An airline passenger who mocked a Sikh man's turban and suggested he was a terrorist in a series of racist Snapchat posts has sparked outrage on social media.
The bigoted outburst began when the man took a picture of the Sikh from behind, circled his turban, and included the caption: "Never mind I might not make it to Indy."
He later snapped the Sikh as he slept during the flight, writing: "Update I'm still alive."
And in one post he suggested that the passenger was behaving suspiciously, saying: "Ok he just walk to the back of the Plane then to the front then to his seat."
Sikh academic Simram Jeet Singh posted screen grabs of the Snapchat posts on Twitter and claimed they show "what it's like for anyone who appears to be Muslim to travel by plane".
The professor, who teaches religion at Trinity University in Texas, has frequently spoken out against xenophobia and says he often experiences "uncomfortable stares and misguided fears" while travelling.
"This series of snaps should give you a sense of what it's like for anyone who appears to be Muslim to travel by plane," he tweeted.
"I try to live my life by the Sikh maxim, "Fear none, frighten none". I think about this teaching often when I travel.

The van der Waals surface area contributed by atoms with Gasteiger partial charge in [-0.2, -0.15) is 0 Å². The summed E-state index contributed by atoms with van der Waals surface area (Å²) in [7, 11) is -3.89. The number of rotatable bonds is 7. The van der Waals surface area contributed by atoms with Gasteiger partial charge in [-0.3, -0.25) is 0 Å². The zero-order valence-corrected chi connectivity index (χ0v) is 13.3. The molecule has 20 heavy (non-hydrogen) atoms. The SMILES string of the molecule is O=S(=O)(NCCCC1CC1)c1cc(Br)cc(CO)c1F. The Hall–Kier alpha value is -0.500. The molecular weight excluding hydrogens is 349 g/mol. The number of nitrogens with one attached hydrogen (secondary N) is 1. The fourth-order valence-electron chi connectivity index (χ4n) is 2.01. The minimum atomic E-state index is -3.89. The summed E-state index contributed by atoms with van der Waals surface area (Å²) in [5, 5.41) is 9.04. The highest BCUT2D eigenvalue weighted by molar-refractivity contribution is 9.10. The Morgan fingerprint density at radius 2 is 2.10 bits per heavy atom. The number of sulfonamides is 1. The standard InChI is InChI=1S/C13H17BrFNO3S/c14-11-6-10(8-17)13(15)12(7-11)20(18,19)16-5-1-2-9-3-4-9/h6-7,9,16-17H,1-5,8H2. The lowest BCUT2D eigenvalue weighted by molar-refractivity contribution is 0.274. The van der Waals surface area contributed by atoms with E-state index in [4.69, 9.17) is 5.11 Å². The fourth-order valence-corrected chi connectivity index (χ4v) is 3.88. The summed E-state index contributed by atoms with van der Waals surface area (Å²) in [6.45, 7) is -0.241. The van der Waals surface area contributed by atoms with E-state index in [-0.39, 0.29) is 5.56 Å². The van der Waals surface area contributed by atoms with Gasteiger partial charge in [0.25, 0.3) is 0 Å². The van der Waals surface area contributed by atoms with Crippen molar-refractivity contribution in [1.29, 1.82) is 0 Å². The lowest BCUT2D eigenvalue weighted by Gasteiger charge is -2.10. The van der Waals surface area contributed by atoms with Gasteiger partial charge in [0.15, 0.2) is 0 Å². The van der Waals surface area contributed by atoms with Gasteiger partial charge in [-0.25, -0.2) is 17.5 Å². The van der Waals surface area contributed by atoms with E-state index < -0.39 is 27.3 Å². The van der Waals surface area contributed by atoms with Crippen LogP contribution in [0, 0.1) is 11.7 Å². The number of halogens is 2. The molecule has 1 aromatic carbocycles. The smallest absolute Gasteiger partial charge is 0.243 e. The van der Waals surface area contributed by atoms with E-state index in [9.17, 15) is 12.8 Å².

"How do I retain my confidence and dignity on an airplane while also being thoughtful not to strike fear in the hearts of others?
"I think twice about getting up to use the restroom. I feel self-conscious when opening the overhead bin to take something out of my luggage.
"I look forward to the day when our kids can travel freely, without having to worry about what others might be thinking or saying about them."
Some of Mr Singh's 19,700 followers expressed their dismay over the pictures, which were retweeted and shared more than 15,600 times.
@FloridaVoterNPA replied: "It IS a shame that you have to think about those things. I'm sorry, I can't imagine. Sometimes the people of my country embarrass me."
Author Douglas Karr said: "When did turbans become the universal symbol of a) Islam or b) Terror?"
Sikhs have increasingly been the victims of discrimination in the US following 9/11 and are sometimes mistaken for Muslims because they wear turbans and often have long beards.
Worshippers remain 100 times more likely to be profiled or be targeted in xenophobic attacks in the US, according to figures compiled by the Sikh Coalition.
An Army veteran walked into a Sikh temple in Wisconsin and shot six people dead in 2012.
The religion, which originated in the Indian subcontinent, has 27 million followers around the world, and around 500,000 in the US.
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